This is not the way leaders act.

Where It All Began

This, believe it or not, appeared in the New York Times, way back in 1999:

Fannie Mae, the nation's biggest underwriter of home mortgages, has been under increasing pressure from the Clinton Administration to expand mortgage loans among low and moderate income people and felt pressure from stock holders to maintain its phenomenal growth in profits.

In addition, banks, thrift institutions and mortgage companies have been pressing Fannie Mae to help them make more loans to so-called subprime borrowers. These borrowers whose incomes, credit ratings and savings are not good enough to qualify for conventional loans, can only get loans from finance companies that charge much higher interest rates -- anywhere from three to four percentage points higher than conventional loans.

And could this prediction of the outcome be any more spot-on ...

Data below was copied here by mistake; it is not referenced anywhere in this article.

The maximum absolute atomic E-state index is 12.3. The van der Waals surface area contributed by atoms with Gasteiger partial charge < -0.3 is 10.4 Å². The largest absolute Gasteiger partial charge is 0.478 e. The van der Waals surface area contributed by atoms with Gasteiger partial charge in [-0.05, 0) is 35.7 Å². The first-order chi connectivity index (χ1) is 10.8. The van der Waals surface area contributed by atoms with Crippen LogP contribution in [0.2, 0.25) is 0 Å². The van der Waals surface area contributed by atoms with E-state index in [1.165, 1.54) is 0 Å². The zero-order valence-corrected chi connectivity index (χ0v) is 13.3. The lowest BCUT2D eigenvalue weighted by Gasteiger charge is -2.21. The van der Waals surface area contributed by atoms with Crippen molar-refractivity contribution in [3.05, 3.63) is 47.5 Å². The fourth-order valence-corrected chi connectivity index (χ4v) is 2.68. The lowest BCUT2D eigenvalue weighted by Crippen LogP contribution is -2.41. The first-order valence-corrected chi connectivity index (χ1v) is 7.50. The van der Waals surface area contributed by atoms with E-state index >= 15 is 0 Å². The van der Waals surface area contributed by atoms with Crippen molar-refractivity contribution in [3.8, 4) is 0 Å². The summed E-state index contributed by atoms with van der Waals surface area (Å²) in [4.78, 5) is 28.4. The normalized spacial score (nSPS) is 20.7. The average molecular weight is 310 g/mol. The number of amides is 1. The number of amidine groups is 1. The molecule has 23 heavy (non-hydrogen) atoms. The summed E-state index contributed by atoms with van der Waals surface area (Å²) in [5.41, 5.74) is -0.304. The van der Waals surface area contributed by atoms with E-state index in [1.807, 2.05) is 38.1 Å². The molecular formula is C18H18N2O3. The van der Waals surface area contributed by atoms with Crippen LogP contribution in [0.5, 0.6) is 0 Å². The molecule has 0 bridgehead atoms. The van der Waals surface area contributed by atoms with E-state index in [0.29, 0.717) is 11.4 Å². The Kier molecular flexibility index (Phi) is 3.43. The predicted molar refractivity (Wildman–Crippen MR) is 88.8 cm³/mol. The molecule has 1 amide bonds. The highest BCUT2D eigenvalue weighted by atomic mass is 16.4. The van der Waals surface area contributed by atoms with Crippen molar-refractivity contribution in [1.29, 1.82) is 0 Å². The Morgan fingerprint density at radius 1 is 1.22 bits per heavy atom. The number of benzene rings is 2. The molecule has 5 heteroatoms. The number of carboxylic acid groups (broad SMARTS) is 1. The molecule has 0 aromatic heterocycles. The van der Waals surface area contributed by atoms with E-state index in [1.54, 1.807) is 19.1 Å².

In moving, even tentatively, into this new area of lending, Fannie Mae is taking on significantly more risk, which may not pose any difficulties during flush economic times. But the government-subsidized corporation may run into trouble in an economic downturn, prompting a government rescue similar to that of the savings and loan industry in the 1980's.

''From the perspective of many people, including me, this is another thrift industry growing up around us,'' said Peter Wallison a resident fellow at the American Enterprise Institute. ''If they fail, the government will have to step up and bail them out the way it stepped up and bailed out the thrift industry.''

And fail they did.

Experts saw it coming but a host of politicians in Washington chose not to care. Mortgages being offered to low-income Americans (meaning minority ...) was the important thing.

And the rest is now history.

Naming Names

From a congressional hearing in 2004, a host of Democrats are on record as having declared there to be no problem with Fannie Mae or Freddie Mac whatsoever, with the same record revealing them voicing their opposition to reforming a system that Republicans at the same hearing say was broken and was leading to impending doom.